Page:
Saturday, July 27, 2019

A Terrific Quote from a Terrific Book

     From Deng Ming-Dao's terrific book on Taoism, Scholar Warrior: An Introduction to the Tao in Everyday Life:
The Tao is difficult to fathom.  That is why the sages called it xuan, "the dark mystery beyond all mysteries."  It is here with us every day, yet it is difficult to sense.  It is within us, like a bright candle smothered inside a steel lantern, but we see only darkness.  It moves constantly, yet we fail to detect its flow.  It is emptiness, but we dwell only in the world of appearances.  The Tao is truly great, beyond all descriptions, beyond all conceptions, and beyond all names.  It is a mystery, but there is no awakening to life without it.  Those who enter into the Tao become one with eternity.  Those who enter into the Tao dissolve into Tao itself.  
     Lovely, no?

Saturday, July 20, 2019

A Book to Treasure, Part 2

     As I wrote last week, I found a treasure in Deng Ming-Dao's phenomenal book on Taoism, Scholar Warrior: An Introduction to the Tao in Everyday Life.  If you want to know about Taoism in a complete and thorough way, this book is for you.

     Honestly, I didn't know how terrific the book was when I ordered it.  I was actually looking for a book on Taoist meditation practices and saw that there was a chapter on that.  And once I got to that chapter, after 284 pages, I was a tiny bit disappointed that there was only one meditation practice described.  It's a good one, and one I practice several times a week, but there was . . . only . . . one.

     [Please, Mr. Deng, would you consider writing a whole book on Taoist meditation practices?  I promise to buy a copy.]

     But alleviating my disappointment was how well he described two difficult philosophical points.  I've never seen the concepts of wu wei, or effortlessness, and emptiness and union explained so well.

     I came away feeling like I found a treasure, but also wondering how this beautiful flower of Taoism, so firmly rooted in the Chinese culture, would transplant to Western cultures.  [Another book idea, Mr. Deng!]  It's something to ponder.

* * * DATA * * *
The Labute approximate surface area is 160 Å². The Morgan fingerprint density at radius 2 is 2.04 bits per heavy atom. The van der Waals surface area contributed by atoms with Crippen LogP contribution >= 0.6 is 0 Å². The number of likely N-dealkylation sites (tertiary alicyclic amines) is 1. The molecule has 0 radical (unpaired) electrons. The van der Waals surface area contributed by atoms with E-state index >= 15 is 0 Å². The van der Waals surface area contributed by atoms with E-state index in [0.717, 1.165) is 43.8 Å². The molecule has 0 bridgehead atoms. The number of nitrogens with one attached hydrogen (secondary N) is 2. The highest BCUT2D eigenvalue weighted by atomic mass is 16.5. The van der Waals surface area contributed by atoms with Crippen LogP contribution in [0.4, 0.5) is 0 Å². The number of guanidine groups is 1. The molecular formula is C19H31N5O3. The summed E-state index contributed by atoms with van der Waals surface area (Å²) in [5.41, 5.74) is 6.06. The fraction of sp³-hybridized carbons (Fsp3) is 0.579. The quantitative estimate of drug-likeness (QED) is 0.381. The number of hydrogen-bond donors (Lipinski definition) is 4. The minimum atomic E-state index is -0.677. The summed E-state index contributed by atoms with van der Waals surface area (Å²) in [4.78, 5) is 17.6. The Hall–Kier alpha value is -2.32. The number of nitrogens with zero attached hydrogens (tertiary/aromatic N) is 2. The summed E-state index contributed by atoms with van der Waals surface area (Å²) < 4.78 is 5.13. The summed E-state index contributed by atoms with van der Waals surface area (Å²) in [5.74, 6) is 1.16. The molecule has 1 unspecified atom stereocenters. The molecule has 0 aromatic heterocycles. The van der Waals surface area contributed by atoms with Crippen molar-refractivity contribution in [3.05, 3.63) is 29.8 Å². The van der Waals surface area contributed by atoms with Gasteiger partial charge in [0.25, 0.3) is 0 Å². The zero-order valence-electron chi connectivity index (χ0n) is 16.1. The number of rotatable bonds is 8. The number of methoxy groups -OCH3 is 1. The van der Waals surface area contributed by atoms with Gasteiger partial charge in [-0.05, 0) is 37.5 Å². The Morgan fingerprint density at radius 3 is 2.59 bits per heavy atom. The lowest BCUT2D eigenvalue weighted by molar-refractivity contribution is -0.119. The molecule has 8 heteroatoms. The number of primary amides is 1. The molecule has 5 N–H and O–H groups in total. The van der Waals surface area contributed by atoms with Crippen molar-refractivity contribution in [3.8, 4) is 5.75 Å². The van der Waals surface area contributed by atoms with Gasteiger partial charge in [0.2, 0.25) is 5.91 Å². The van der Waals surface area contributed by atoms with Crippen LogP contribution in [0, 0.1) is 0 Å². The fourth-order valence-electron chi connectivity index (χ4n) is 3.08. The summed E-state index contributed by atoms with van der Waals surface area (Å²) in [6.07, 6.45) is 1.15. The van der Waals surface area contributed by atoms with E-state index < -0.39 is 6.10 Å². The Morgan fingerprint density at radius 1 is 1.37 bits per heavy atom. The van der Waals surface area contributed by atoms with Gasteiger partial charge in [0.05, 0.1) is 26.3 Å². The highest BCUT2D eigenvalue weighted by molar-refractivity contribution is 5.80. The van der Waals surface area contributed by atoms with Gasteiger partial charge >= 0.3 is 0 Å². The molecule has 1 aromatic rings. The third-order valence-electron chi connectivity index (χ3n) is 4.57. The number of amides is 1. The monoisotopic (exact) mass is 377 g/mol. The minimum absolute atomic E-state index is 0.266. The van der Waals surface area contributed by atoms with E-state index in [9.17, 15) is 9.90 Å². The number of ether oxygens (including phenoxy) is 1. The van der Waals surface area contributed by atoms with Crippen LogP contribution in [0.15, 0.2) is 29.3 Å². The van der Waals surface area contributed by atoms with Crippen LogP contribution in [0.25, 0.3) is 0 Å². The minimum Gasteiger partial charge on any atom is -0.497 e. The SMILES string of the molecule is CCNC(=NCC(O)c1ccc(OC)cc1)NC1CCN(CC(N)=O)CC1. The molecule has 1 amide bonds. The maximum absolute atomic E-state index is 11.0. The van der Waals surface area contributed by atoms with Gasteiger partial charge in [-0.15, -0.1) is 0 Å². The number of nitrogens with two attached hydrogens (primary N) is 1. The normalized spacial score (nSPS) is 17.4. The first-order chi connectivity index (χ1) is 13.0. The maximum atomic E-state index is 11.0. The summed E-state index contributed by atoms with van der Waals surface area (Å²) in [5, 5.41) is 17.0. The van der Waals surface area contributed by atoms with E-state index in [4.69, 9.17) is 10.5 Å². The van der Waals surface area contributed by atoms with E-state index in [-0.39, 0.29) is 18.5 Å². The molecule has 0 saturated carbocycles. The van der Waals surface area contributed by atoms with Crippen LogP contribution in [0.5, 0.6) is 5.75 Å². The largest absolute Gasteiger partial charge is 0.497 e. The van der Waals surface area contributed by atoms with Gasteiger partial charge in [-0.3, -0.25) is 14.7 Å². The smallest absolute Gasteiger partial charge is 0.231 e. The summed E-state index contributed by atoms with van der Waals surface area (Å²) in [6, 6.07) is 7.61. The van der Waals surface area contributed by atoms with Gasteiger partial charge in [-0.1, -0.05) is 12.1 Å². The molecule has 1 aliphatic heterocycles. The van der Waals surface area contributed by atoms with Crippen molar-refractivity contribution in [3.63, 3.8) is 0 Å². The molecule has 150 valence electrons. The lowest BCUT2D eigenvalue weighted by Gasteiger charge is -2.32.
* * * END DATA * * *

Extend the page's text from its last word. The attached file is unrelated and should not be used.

Saturday, July 13, 2019

A Book to Treasure

     As you know, I'm quite the fan of Taoist expert, Deng Ming-Dao.  I've been slowly collecting and reading his books, and discovered one that I would consider his master-work.  It's called Scholar Warrior: An Introduction to the Tao in Everyday Life.  If you want to read about Taoism in its complexity and completeness, this book is one to treasure.  It is head and shoulders above any other book on Taoism that I've ever read.

     It starts with how Taoists view their religion as not something to be practiced once a week, but as a complete lifestyle.  It goes over dietary recommendations, stretching exercises, Qigong, and herbal formulas for health.  It then talks about Taoist philosophy, such as effortlessness or wu wei, and issues in the student/teacher relationship.  It ends with a large section in which he writes about Daoyin, which bridges exercise and meditation; meditation practices; the ultimate goal of a Taoist; and a clearly written chapter about emptiness and union with the Tao.  It is worth the price of the book for the last chapter alone.

     If you are even remotely interested in Taoism, this is the best and most complete book I've found.  Highly recommended.

Thursday, July 4, 2019

Happy Independence Day

May you be free of sorrow and pain.
May you be free to discover your happiness.
May you be free of loneliness and unhealthiness.
May you be free to follow your heart's bliss.

Happy Independence Day.

(photo courtesy of